Monastery of Panagia Chrisoskalitissa

Μετάφραση Greek Version

Monastery of Panagia Chrisoskalitissa

Chrysoskalitissa Monastery is a 17th-century Orthodox Christian monastery located on the southwest coast of the island of Crete. The monastery lies about 72 kilometers southwest of Chania and is built up on rocks 35 meters above the water, overlooking the Libyan Sea. The monastery is dedicated to the Holy Trinity and the Dormition of Virgin Mary. It is an historical and one of the most famous monasteries in Crete due to its impressive architecture and the short distance from Elafonisi. The monastery celebrates on August, 15th.

According to local tradition, the name of the monastery is derived from the ninety steps leading up to the main building, the last line of which is said to be golden (χρυσός - chrysos in Greek) but it is only visible only to devout Christians. The area of Chrisoskalitissa is inhabited from the Middle-Minoan years when here was a settlement of fishermen. The exact date of the establishment of the monastery is unknown. According to tradition the monastery was built when a farmer found an icon in a rock. The icon is said to have been hidden from the Era of the Byzantine Iconoclasm, 726-842 A.C. and it can still be found in the church of the monastery.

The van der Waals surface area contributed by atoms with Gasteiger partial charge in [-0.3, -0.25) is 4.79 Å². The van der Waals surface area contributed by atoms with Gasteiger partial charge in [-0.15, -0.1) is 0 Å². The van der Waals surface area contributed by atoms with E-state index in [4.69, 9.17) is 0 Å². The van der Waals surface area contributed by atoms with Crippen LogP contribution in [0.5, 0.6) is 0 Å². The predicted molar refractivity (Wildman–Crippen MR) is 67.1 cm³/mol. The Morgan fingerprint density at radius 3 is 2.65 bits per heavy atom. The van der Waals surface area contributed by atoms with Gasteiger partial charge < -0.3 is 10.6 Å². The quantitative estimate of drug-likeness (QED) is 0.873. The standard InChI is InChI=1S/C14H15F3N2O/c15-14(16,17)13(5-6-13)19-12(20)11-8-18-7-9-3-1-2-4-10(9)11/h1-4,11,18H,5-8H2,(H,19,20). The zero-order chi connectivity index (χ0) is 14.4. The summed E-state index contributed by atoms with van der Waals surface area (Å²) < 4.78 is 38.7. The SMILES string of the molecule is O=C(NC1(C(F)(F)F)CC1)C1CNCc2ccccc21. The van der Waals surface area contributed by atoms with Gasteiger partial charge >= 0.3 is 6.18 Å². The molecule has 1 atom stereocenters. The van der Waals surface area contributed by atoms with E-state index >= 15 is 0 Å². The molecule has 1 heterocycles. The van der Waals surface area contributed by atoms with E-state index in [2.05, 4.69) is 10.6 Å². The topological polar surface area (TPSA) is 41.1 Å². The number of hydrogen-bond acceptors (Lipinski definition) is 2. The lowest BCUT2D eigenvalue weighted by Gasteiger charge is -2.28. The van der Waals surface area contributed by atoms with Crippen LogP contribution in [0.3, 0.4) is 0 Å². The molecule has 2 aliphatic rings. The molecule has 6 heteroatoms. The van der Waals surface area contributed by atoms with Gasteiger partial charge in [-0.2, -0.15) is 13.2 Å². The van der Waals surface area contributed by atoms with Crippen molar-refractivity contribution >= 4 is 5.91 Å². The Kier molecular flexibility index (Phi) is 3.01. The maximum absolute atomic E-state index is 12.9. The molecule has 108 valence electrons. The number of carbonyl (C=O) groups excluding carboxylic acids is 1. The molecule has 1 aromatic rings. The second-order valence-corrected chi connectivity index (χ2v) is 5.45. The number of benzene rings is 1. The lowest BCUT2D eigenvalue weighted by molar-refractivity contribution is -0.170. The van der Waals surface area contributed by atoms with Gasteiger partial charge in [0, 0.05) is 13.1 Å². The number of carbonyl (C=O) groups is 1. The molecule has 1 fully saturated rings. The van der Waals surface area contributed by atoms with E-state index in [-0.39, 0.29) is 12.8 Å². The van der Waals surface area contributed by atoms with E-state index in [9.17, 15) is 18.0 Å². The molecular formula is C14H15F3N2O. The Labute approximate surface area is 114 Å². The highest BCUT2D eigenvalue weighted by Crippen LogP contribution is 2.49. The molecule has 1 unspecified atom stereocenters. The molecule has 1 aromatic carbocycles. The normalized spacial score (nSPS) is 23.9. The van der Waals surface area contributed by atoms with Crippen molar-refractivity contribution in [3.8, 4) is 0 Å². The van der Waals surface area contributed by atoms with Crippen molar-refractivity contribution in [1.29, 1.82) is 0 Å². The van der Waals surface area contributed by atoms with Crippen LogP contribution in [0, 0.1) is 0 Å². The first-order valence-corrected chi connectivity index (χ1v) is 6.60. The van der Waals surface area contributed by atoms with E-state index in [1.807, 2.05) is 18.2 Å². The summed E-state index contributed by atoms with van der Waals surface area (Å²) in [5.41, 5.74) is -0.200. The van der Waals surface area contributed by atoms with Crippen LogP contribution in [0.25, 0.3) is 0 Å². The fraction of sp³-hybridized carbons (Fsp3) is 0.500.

On the Easter day of 1824 the Egyptian Ibrahim Pasha massacres 600 women and 40 rebels,  destroying also hundreds of churches of the area. When his army tried to loot the monastery, a swarm of bees attacked them. The hive of the bees was in the place where the iconostasis is today, on the way up to the monastery. In 1855 the monk Manassis Glynias from Askifou renovates the old monastery and builds the guesthouse, several monk cells and warehouses while in 1900 the monastery is annexed to the monastery of Odigitria Gonia.

In February 1907, when the Austrian ship «Imperatrix» wrecked in Elafonisi, the monks of the monastery, battling the waves managed to save 102 passengers, while 38 drowned.  In 1940 the monastery was converted into a nunnery but a year later the nuns were expelled and the monastery used as German outpost. From 1944 until today is inhabited by monks. Today the monastery is open to all people who can visit it and maybe stay for a couple of nights if there are free cells.